A rugged, whitewater river flowing northward through deep canyons, the New River is among the oldest rivers on the continent. New River Gorge National River in West Virginia encompasses over 70,000 acres of land along the New River, is rich in cultural and natural history, and offers an abundance of scenic and recreational opportunities.
Big Southern Butte is one of two domes rising from a sea of basalt near the center of the eastern Snake River Plain in Idaho. The butte is one of the largest volcanic domes in the world, but at 300,000 years old it is also one of the youngest. Hikers who trek to the 7,550-foot high summit are rewarded with spectacular panoramic views. Photo by Devin Englestead, BLM Upper Snake Wildlife Biologist.
First light at Bosque del Apache National Wildlife Refuge in New Mexico. Established in November 22, 1939, the refuge has provided a critical stopover and wintering spot for thousands of sandhill cranes, geese and other waterfowl for 75 years. Bosque del Apache's sandhill crane population has multiplied from 18 birds in the 1840s to more than 20,000 birds today. Photo by Kim Hang Dessoliers (www.sharetheexperience.org).
SHANKSVILLE, Pa. -- Secretary of the Interior Sally Jewell today joined Flight 93 Memorial Superintendent Jeff Reinbold, Flight 93 Families President Gordon Felt, Dr. Brent Glass, Flight 93 Advisory Board Commissioner and National Park Service employees, volunteers and families in honoring the 40 passengers and crew of United Flight 93 and all those who lost their lives on September 11th.
The observance of Flight 93 and September 11th took place at the Flight 93 National Memorial. The memorial in Shanksville includes a memorial plaza and wall of names, a ring road that encircles the Field of Honor, and a visitor contact station.
Yesterday, Secretary Jewell helped break ground on the next phase of the memorial, which will include a visitor and education center, 40 memorial groves each with 40 trees, and a walkway that follows the ring road down to the Field of Honor and the crash site. The new visitor center is expected to be completed in September 2015.
The National Park Foundation raised more than $40 million dollars to begin construction on the visitor center. The Friends of Flight 93 will continue to fundraise toward additional operational and programmatic needs.
Below please find Secretary Jewell's remarks as prepared for delivery:
Each of us here today remembers September 11, 2001.
We remember where we were, the horror we felt as we watched the images on television, and the terrible aftermath of pain and sorrow.
For the families of the 40 and thousands of other families impacted that day, you have known the terrible pain of loss.
A well-known verse reminds us “greater love has no one than this: to lay down one's life for his friends.” We never know when we might be called upon to lay down our lives for others. Certainly the heroes of Flight 93 had no idea that they would be heroes or that they would lay down their lives for their nation that day.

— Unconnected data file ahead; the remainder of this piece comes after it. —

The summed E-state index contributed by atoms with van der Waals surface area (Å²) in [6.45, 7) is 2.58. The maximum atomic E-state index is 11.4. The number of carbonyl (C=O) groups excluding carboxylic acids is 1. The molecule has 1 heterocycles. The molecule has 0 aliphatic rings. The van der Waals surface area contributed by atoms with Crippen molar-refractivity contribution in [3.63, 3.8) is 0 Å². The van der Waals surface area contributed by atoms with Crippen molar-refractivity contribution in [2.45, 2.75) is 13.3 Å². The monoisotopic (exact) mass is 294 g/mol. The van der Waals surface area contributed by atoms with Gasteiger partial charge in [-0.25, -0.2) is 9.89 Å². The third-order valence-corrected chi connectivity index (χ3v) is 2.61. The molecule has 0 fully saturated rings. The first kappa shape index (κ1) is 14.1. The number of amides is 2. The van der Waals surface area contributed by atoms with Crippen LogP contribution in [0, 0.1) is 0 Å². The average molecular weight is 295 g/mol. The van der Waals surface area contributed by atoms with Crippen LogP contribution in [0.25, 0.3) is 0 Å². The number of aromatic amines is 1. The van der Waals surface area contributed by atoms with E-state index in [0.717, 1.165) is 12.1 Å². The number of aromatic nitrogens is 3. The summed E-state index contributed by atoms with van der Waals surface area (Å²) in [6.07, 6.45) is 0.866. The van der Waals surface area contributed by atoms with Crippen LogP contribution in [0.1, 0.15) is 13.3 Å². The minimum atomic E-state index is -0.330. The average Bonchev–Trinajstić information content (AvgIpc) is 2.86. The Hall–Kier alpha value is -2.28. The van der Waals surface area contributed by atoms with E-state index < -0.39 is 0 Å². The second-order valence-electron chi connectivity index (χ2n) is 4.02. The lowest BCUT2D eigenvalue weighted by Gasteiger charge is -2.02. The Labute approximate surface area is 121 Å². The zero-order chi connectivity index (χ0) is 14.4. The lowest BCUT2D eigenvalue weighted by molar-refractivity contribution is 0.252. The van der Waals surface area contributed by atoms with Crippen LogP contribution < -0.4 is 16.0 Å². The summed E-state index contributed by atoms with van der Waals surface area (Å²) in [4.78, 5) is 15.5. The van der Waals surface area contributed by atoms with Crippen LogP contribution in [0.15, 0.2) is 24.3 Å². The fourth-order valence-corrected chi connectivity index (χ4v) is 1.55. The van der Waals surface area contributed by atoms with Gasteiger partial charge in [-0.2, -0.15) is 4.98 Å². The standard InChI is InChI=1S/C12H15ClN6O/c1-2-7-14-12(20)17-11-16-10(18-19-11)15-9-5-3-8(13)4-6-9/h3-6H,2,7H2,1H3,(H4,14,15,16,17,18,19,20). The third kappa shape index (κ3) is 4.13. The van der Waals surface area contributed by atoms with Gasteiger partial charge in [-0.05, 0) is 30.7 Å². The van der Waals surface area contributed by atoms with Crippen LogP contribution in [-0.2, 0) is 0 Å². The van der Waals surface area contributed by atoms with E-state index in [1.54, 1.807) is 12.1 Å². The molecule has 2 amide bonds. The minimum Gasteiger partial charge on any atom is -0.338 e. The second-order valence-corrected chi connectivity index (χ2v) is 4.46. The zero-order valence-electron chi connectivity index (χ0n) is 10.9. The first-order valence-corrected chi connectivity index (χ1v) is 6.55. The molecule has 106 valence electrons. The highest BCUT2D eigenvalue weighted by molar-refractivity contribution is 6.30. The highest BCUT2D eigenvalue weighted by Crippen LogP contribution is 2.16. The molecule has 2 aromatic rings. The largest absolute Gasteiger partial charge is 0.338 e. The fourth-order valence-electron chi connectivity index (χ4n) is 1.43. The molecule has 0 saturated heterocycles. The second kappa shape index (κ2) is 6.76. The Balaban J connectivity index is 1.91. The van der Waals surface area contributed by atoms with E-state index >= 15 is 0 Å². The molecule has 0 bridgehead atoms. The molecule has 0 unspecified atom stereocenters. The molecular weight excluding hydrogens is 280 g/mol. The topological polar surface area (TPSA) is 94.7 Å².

But their actions likely saved the lives of untold people in Washington and protected the very symbol of liberty and democracy that fuels the hatred of terrorists: the U.S. Capitol.
This Memorial we are surrounded by today protects and honors the remains of these heroes and ensures that generations from now, the story of Flight 93 will still remind and inspire those who come after us.
It is a testament to the 40 that 300,000 people a year visit this place of honor and more than 100,000 people have donated to build the Memorial.
Thank you to the Families of Flight 93, the Flight 93 Advisory Commission, the Flight 93 Memorial Task Force, Friends of Flight 93 and the National Park Foundation for your tireless work to create a memorial to honor these heroes.
While the formal partnership that created this Memorial has concluded its work, the spirit of that partnership will continue. The partners have given the nation a wonderful gift – not only a fitting tribute to the passengers and crew of Flight 93, but an opportunity to participate in the making of the Memorial.
I want to thank the local community and volunteers who have welcomed us as a new neighbor, and who are working with us to ensure people know of this place and of the important events that happened in the skies above us.
The National Park Service has the sacred responsibility of managing this site on behalf of the families, our partners and all the American people. We are in the forever business and we will protect this hallowed ground, the final resting place of your loved ones, and make sure future generations know this important story.